But the dissimilarities between the two are more telling: (i) Satyam's is a much bigger scandal than Enron. G. Ramakrishna, former SEBI chairman, holds the view that the Satyam fraud was unique for its scale, the period of its perpetration and the number of people involved. For instance, the amount stolen by insiders from Enron was INR 28.66 million at current exchange rates. In the Satyam case, according to the CBI's charge sheet, a much bigger amount of INR 140 billion was involved. Viewed from the Indian context, Satyam scam is by far the biggest. Even globally, it ranks as the largest self-confessed scam. Also greater are the number of defaulting agencies and their failures;29 (ii) The impact of the Satyam scandal had greater ramifications inasmuch as it adversely impacted its 53,000 employees—a number higher than the 40,000 Enron employees. Though initially it was suspected that Satyam had only 40,000 employees and Raju siphoned off the compensations of the non-existent 13,000 employees, a closer scrutiny of the company's records supported by Provident Fund accounts confirm the fact that the company did have 53,000 employees on its payroll; (iii) The Enron fiasco, besides, was almost a stand-alone incident which affected only the immediate stakeholders of the company, while in the case of the Satyam swindle, the entire IT industry was badly hit just when the global economic slowdown has already been severely hurting it. The World Bank's ban on Satyam, Wipro and Mega-soft for unethical practices further aggravated the industry's difficulties; (iv) Satyam's fiasco has caused a lot of damage to the image, credibility, accountability, and trust of India, Indian Corporate Inc., Indian Outsourcing Industry and the Software Industry in the eyes of the shareholders/stakeholders/public, the likes of which nobody had ever seen and probably would never see. The harm cannot be quantified, the extent of the rot, never imagined, and issues which it has raised and the levels at which it has raised are of gargantuan proportions.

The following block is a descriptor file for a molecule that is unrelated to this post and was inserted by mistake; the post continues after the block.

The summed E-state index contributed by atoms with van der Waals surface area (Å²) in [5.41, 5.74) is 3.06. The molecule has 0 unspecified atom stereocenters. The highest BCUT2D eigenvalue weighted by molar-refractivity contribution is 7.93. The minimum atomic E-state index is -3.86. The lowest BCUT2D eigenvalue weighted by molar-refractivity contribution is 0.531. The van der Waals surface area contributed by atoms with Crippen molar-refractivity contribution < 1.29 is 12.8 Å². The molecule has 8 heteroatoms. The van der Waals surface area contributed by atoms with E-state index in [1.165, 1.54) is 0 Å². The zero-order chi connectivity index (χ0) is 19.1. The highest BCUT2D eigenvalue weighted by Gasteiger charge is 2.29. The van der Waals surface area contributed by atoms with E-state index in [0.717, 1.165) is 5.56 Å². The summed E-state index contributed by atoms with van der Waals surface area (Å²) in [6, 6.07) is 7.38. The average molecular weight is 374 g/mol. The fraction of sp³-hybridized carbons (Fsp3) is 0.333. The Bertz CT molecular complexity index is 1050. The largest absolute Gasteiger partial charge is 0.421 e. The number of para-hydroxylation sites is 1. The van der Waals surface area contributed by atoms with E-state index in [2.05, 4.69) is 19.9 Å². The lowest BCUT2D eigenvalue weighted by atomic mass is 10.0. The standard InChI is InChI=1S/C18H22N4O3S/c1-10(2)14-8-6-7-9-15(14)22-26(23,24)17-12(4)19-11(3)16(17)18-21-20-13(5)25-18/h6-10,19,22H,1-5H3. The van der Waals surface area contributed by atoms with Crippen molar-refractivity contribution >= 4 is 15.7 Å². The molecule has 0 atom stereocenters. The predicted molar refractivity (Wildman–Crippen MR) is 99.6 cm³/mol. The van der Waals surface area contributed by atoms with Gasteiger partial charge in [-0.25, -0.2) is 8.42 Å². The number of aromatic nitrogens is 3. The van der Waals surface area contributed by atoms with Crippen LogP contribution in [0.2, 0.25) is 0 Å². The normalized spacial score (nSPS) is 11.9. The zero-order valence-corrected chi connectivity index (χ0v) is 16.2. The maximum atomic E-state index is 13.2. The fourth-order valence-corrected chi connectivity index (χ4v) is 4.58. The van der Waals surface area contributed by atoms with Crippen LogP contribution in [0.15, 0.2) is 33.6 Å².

Preventing Satyam-like scams